To develop sustainable business models
An important part of the project has been the investigation of the benefit that algae sector has for the society (system analysis). Students and companies have worked on designing sustainable business models and they have investigated the role of algae in the circular economy. An important insight is that new economic models are needed, and new business models need to be developed in order to be able to calculate the profitability of the future circular biobased economy, which includes algae.
To collaborate with companies
Having small companies as partners in our project has been very rewarding. The exchange of experience between researchers and entrepreneurs has been pivotal for the overall project result; however, we could also observe that this form of financing is not optimal for small companies. Crucial have also been the active participation of medium-sized companies that have helped and supported the pilot plants operation with the supply of flue gases and wastewater in Sweden. In Finland, companies have also contributed with wastewater, digestate and inoculum for biogas production. It has also been interesting to follow the commercialization of macroalgae in Norway. Without the industrial sector commitment, this project would not have been feasible.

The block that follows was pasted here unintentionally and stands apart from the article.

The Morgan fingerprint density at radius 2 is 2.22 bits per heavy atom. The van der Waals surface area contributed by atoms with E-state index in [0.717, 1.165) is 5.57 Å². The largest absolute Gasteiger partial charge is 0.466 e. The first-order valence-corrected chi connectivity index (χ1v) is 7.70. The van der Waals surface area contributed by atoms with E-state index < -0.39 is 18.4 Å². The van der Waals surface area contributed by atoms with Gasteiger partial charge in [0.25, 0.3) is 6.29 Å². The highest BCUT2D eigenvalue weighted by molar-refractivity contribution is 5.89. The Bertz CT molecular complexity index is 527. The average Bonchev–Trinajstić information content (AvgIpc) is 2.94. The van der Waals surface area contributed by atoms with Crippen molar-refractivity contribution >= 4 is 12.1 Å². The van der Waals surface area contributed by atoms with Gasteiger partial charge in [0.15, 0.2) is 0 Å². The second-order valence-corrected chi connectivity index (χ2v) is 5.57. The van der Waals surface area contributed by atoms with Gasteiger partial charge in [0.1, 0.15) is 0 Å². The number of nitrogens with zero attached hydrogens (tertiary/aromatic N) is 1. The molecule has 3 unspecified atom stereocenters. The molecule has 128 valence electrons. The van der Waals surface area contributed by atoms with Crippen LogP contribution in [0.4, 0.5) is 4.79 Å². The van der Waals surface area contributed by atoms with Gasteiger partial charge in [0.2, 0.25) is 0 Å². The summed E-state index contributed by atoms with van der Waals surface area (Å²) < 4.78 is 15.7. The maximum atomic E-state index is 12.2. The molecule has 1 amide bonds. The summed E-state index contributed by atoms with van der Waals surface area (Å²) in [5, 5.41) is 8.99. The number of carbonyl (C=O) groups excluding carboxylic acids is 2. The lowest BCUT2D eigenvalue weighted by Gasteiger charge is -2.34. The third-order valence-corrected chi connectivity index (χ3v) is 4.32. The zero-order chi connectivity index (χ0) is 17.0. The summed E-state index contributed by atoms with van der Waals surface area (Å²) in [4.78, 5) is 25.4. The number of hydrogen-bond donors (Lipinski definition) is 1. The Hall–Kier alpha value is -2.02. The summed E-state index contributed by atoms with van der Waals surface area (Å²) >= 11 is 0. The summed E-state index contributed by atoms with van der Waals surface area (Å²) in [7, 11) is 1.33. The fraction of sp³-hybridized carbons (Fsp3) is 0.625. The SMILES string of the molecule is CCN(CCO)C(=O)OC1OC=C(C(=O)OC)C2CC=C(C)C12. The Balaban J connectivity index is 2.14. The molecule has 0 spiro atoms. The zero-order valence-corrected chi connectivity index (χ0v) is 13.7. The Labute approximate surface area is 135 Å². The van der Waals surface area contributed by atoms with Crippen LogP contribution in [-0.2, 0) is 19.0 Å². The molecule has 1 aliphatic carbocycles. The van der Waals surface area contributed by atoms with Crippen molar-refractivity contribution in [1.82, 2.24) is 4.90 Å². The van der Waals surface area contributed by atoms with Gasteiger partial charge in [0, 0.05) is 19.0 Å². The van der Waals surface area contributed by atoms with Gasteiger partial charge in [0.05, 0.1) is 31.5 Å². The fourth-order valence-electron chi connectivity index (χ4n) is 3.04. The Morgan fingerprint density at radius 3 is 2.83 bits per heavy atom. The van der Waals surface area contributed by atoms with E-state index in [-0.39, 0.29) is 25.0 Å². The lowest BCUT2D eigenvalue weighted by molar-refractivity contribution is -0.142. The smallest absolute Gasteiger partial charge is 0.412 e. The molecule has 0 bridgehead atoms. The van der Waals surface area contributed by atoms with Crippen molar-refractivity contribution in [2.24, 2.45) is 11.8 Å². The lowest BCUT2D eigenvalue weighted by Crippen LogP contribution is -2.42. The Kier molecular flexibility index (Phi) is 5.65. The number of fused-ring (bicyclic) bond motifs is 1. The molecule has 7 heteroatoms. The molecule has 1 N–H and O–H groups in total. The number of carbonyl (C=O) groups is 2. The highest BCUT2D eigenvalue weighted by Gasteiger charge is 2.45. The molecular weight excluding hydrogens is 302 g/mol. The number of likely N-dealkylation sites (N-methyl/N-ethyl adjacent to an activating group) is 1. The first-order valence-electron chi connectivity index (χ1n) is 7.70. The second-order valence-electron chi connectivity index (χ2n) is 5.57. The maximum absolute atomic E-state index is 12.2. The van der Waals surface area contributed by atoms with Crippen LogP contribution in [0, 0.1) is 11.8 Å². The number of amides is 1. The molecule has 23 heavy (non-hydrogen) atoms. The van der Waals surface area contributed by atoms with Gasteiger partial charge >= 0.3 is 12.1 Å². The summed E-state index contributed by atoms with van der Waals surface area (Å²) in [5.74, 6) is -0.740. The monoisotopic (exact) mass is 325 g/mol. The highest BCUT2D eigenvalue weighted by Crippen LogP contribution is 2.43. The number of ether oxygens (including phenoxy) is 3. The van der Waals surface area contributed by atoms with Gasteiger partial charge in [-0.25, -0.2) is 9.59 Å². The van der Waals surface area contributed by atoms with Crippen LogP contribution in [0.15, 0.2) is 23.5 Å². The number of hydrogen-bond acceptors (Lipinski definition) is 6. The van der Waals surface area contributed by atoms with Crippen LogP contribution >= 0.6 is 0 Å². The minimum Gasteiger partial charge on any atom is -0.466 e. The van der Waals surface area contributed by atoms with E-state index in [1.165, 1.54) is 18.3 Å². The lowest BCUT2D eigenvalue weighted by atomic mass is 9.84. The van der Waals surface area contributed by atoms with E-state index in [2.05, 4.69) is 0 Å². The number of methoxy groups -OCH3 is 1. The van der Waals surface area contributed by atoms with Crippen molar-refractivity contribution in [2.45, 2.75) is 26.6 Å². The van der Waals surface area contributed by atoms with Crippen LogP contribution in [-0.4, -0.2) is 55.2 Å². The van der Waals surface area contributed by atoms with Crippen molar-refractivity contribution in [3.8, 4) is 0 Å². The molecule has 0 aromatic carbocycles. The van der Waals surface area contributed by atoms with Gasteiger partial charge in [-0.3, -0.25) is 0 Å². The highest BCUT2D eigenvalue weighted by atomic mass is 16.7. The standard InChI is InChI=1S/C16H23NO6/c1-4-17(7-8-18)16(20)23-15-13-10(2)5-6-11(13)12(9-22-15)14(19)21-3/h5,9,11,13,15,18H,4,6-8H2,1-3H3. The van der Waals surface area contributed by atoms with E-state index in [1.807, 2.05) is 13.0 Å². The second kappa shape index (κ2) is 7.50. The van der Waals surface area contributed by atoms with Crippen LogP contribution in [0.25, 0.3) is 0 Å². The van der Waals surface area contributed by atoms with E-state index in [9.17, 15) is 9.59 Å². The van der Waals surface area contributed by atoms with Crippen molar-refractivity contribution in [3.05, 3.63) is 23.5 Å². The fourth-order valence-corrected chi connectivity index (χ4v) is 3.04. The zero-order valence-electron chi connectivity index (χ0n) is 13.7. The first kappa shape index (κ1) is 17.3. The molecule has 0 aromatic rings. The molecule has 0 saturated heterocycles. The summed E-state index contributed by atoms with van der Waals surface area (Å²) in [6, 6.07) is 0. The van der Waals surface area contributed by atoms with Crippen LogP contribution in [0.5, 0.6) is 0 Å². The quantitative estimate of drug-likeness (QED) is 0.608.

To transfer knowledge
Through external communication, we have reached a variety of target groups in the society with the aim of spreading interest and knowledge about algae in order to lay the groundwork for the commercialization of new products from algae. An unexpected contact is an iron foundry that would like to use algae to become carbon dioxide negative.
To develop something new
New commercial products that have been developed are the system for growing and regulating the cultivation of microalgae (Nattviken Invest, Härnösand, Sweden) and macroalgae food (Arctic Seaweed, Bodö, Norway).
The company Nattviken has developed a completely new method based on artificial intelligence to identify automatically microalgae. This software is based on machine learning and it is able to recognize any feature from an image that the human sight could do. This method can also be used for other microorganisms.
To contribute to the global goals
TransAlgae has contributed to sustainable development focusing on a fossil-free future. This project has shown clear benefits for the environment and climate, as algae recycles nutrients from wastewater and flue gases together with the production of biomass for valuable products and biofuels. Gender equality, equal rights and non-discrimination) have been a common thread in internal and external work.
To brag a little
We are very proud that our TransAlgae project was the winner of the Arctic Award 2017 that included participants from four different Interreg programmes.